• RG7090, an investigational potent and selective MGluR5 antagonist, in Phase II trials for Fragile X to improve functional deficits (http://clinicaltrials.gov/ct2/results?term=RO4917523). In March 2012, the FDA Office of Orphan Products Development designated RG7090 an orphan drug for the treatment of Fragile X syndrome.
• RG7314, a V1A vasopressin receptor antagonist-V1a, being investigated in Phase I trials in patients with autism spectrum disorders.
• RG1662, a highly selective GABA-A a5 Negative Allosteric Modulator, being investigated in Phase I clinical development for Down syndrome. This is the first compound specifically designed to improve cognitive impairment believed to result from excessive inhibition of specific brain circuits in this disorder. Therefore, it may have the potential to enable individuals with Down syndrome to live more independent lives.
• Three additional investigational compounds are in preclinical testing for autism.
About autism spectrum disorders (ASD)
Autism is a general term used to describe a group of complex developmental brain disorders – autism spectrum disorders – caused by a combination of genes and environmental influences. These disorders are characterized, in varying degrees, by social and behavioral challenges, as well as repetitive behaviors. ASD affects around 1/100 children, but still has no effective drug treatments. ASD symptoms include problems with social interactions, behaviour, coordination, language and communication, ranging from mild to severe, and they vary with age.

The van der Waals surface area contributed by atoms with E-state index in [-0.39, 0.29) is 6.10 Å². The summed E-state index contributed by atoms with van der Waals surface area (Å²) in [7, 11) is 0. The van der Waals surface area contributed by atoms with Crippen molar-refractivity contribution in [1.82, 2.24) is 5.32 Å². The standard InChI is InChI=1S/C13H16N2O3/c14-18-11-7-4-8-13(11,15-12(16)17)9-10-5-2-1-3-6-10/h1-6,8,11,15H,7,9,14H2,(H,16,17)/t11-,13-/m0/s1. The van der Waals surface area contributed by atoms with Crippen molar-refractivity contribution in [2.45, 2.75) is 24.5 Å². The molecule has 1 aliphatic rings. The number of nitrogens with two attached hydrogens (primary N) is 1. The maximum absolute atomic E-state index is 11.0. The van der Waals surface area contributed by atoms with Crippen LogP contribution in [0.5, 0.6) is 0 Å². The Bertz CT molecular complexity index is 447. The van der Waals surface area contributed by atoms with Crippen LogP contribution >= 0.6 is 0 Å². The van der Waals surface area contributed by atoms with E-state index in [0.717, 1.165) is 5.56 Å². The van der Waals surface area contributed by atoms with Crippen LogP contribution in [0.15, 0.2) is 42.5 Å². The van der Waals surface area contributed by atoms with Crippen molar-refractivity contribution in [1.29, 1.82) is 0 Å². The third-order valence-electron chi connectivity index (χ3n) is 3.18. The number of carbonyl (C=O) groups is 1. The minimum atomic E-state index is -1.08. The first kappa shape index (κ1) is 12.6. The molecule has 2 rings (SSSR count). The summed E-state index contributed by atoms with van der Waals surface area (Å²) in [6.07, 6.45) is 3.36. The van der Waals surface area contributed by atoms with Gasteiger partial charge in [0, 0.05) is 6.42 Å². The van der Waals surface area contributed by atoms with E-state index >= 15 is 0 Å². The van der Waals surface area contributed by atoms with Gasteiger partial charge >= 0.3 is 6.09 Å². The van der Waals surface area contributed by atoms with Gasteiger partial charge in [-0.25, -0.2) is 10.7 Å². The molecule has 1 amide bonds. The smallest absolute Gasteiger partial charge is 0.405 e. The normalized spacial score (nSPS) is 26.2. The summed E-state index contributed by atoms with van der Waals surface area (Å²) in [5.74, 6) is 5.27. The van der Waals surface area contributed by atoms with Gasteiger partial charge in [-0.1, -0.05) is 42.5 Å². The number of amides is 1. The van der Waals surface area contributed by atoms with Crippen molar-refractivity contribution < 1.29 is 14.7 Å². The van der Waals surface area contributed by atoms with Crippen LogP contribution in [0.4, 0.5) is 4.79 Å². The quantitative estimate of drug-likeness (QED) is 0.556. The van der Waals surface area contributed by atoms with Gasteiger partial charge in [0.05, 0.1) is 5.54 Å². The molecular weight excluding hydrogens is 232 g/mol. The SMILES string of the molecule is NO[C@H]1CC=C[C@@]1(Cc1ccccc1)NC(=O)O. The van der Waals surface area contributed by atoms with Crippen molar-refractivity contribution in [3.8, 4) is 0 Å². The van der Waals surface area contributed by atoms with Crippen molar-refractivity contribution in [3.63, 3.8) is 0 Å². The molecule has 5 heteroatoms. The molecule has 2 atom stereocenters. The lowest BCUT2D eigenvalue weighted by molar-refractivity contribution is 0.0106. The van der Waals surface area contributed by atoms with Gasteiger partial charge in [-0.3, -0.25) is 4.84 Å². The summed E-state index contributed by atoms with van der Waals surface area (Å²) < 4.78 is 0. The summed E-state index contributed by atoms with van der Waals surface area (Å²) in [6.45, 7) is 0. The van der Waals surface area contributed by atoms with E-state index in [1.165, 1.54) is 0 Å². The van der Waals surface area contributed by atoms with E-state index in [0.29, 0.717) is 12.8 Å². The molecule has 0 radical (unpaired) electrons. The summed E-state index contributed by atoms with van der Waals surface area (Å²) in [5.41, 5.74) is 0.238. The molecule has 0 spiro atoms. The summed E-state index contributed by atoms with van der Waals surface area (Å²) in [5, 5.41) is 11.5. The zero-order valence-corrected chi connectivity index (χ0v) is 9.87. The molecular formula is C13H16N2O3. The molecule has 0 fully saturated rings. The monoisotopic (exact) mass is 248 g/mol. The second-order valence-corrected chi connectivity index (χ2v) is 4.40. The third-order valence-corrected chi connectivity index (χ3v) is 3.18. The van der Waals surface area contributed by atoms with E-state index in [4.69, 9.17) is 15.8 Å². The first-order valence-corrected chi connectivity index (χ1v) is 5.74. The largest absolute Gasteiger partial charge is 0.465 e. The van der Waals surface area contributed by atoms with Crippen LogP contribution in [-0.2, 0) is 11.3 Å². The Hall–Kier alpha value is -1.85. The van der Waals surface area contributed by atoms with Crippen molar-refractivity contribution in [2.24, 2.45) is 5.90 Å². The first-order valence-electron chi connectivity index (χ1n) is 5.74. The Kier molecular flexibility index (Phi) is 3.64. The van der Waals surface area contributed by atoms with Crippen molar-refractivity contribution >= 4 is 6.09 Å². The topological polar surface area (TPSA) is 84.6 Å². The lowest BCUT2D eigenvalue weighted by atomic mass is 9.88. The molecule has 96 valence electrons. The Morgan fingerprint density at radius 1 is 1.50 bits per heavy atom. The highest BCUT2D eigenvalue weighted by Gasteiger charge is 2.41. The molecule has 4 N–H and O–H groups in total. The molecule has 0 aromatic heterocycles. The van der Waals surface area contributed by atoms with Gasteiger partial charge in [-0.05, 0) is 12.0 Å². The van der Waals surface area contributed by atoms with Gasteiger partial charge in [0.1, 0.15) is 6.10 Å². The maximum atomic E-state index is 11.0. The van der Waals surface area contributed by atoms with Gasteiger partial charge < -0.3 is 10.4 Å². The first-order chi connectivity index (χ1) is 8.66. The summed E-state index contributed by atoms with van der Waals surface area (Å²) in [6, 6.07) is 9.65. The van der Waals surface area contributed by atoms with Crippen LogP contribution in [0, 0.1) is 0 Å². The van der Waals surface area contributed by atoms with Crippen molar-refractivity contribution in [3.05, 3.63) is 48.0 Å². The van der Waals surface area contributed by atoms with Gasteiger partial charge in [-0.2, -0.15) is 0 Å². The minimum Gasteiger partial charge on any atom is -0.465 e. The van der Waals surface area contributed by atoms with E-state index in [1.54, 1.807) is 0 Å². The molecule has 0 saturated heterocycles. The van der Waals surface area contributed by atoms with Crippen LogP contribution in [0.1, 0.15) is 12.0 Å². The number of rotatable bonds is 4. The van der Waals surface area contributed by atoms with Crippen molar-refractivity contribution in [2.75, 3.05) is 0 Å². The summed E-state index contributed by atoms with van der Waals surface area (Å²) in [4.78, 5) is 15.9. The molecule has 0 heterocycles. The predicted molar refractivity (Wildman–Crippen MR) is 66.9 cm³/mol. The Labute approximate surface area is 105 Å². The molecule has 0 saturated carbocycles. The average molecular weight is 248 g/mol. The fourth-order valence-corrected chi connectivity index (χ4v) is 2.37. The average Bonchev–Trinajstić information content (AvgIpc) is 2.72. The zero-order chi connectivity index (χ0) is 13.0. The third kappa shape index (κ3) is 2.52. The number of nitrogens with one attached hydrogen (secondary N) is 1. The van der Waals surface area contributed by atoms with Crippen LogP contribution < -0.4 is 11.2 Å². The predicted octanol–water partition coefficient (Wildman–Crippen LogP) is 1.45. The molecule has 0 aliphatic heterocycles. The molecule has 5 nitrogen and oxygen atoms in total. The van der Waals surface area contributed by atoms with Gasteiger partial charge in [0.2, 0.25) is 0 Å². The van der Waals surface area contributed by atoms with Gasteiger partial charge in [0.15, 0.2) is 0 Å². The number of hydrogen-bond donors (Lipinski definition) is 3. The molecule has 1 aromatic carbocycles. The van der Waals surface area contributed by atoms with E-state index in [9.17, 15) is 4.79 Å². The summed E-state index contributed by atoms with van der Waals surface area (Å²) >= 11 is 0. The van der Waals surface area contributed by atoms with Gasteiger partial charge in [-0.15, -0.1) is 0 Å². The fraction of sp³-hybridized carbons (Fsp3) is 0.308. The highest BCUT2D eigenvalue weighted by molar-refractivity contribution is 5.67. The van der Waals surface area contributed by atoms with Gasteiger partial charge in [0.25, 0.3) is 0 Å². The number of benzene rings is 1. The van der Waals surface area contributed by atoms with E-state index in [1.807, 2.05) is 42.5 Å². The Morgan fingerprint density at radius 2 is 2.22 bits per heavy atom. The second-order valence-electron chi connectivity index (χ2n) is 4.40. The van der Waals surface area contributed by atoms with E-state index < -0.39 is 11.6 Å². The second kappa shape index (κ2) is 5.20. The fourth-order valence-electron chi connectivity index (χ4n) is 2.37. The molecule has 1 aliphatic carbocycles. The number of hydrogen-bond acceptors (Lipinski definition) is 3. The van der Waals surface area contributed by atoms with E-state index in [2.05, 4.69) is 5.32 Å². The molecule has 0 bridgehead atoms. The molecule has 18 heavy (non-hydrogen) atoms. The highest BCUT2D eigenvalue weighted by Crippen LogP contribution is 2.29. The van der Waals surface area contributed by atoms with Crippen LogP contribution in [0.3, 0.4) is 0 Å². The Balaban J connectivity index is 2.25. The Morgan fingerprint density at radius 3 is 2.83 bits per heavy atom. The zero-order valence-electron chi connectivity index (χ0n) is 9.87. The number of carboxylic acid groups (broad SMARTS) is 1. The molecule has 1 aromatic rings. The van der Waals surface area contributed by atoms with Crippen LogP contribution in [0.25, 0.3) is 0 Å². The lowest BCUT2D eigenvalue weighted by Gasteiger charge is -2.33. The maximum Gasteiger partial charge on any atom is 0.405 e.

About Fragile X syndrome
Fragile X syndrome is the most common form of inherited intellectual disability and a leading cause of autism. The condition is caused by mutations in the FMR1 gene and affects approximately 1/4000 males and 1/8000 females. Fragile X patients have a normal life expectancy and suffer from a complex neuropsychiatric phenotype of varying severity, which includes anxiety, hyperactivity, learning and memory deficits, low IQ, difficulty with social and communications skills, as well as seizures. There is currently no approved pharmacotherapy available for Fragile X. It can be a devastating condition with a major impact on families and caregivers, as many patients require daily support, including behavioral management techniques, appropriate school placement, community support for the family, and careful medical follow-up often including psychopharmacology.
About Down syndrome
Down syndrome is one of the most common chromosomal abnormalities affecting around one in 650 to 1,000 live births. Worldwide some 30,000 babies are born with Down syndrome each year. People with Down syndrome have a wide range of abilities but the majority has cognitive deficits, which can lead to challenges with independence in their daily activities, education and employment. At present, no treatment options currently address the cognitive impairments associated with Down syndrome. Therefore, new treatments that improve cognitive skills and help people with Down syndrome adapt and function better in their environment, may offer them a greater degree of independence.
Headquartered in Basel, Switzerland, Roche is a leader in research-focused healthcare with combined strengths in pharmaceuticals and diagnostics. Roche is the world’s largest biotech company with truly differentiated medicines in oncology, infectious disease, inflammation metabolism and neuroscience. Roche is also the world leader in in-vitro diagnostics, tissue-based cancer diagnostics and a pioneer in diabetes management. Roche’s personalized healthcare strategy aims at providing medicines and diagnostic tools that enable tangible improvements in the health, quality of life and survival of patients. In 2012, Roche had over 82,000 employees worldwide and invested over 8 billion Swiss francs ($9 billion US) in R&D. The Group posted sales of 45.5 billion Swiss francs ($48.4 billion US). Genentech, United States, is a wholly owned member of the Roche Group. Roche is the majority stake in Chugai Pharmaceutical, Japan. For more information: www.roche.com.